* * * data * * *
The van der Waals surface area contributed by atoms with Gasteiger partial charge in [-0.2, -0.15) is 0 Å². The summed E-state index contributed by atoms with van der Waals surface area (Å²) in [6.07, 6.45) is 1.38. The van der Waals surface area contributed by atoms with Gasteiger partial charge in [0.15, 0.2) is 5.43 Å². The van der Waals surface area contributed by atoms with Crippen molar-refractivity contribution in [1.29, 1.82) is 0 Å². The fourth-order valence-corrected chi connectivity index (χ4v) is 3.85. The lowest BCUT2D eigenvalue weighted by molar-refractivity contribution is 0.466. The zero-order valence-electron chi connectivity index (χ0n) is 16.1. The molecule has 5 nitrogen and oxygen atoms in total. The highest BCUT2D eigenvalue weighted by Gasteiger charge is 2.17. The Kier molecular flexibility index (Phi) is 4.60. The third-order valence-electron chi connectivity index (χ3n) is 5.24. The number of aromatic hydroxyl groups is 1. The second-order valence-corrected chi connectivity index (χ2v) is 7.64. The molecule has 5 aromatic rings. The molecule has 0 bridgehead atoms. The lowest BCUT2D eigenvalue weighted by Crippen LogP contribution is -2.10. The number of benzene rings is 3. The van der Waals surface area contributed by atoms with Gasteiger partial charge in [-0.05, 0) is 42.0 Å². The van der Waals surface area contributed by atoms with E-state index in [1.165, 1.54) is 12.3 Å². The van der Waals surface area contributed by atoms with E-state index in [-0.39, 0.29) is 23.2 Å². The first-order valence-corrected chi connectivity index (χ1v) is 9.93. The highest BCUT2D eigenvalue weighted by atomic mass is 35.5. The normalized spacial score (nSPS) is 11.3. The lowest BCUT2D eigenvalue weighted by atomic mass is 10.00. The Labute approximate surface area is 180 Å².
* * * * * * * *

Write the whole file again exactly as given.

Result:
The van der Waals surface area contributed by atoms with Gasteiger partial charge in [-0.2, -0.15) is 0 Å². The summed E-state index contributed by atoms with van der Waals surface area (Å²) in [6.07, 6.45) is 1.38. The van der Waals surface area contributed by atoms with Gasteiger partial charge in [0.15, 0.2) is 5.43 Å². The van der Waals surface area contributed by atoms with Crippen molar-refractivity contribution in [1.29, 1.82) is 0 Å². The fourth-order valence-corrected chi connectivity index (χ4v) is 3.85. The lowest BCUT2D eigenvalue weighted by molar-refractivity contribution is 0.466. The zero-order valence-electron chi connectivity index (χ0n) is 16.1. The molecule has 5 nitrogen and oxygen atoms in total. The highest BCUT2D eigenvalue weighted by Gasteiger charge is 2.17. The Kier molecular flexibility index (Phi) is 4.60. The third-order valence-electron chi connectivity index (χ3n) is 5.24. The number of aromatic hydroxyl groups is 1. The second-order valence-corrected chi connectivity index (χ2v) is 7.64. The molecule has 5 aromatic rings. The molecule has 0 bridgehead atoms. The lowest BCUT2D eigenvalue weighted by Crippen LogP contribution is -2.10. The number of benzene rings is 3. The van der Waals surface area contributed by atoms with Gasteiger partial charge in [-0.05, 0) is 42.0 Å². The van der Waals surface area contributed by atoms with E-state index in [1.165, 1.54) is 12.3 Å². The van der Waals surface area contributed by atoms with E-state index in [-0.39, 0.29) is 23.2 Å². The first-order valence-corrected chi connectivity index (χ1v) is 9.93. The highest BCUT2D eigenvalue weighted by atomic mass is 35.5. The normalized spacial score (nSPS) is 11.3. The lowest BCUT2D eigenvalue weighted by atomic mass is 10.00. The Labute approximate surface area is 180 Å².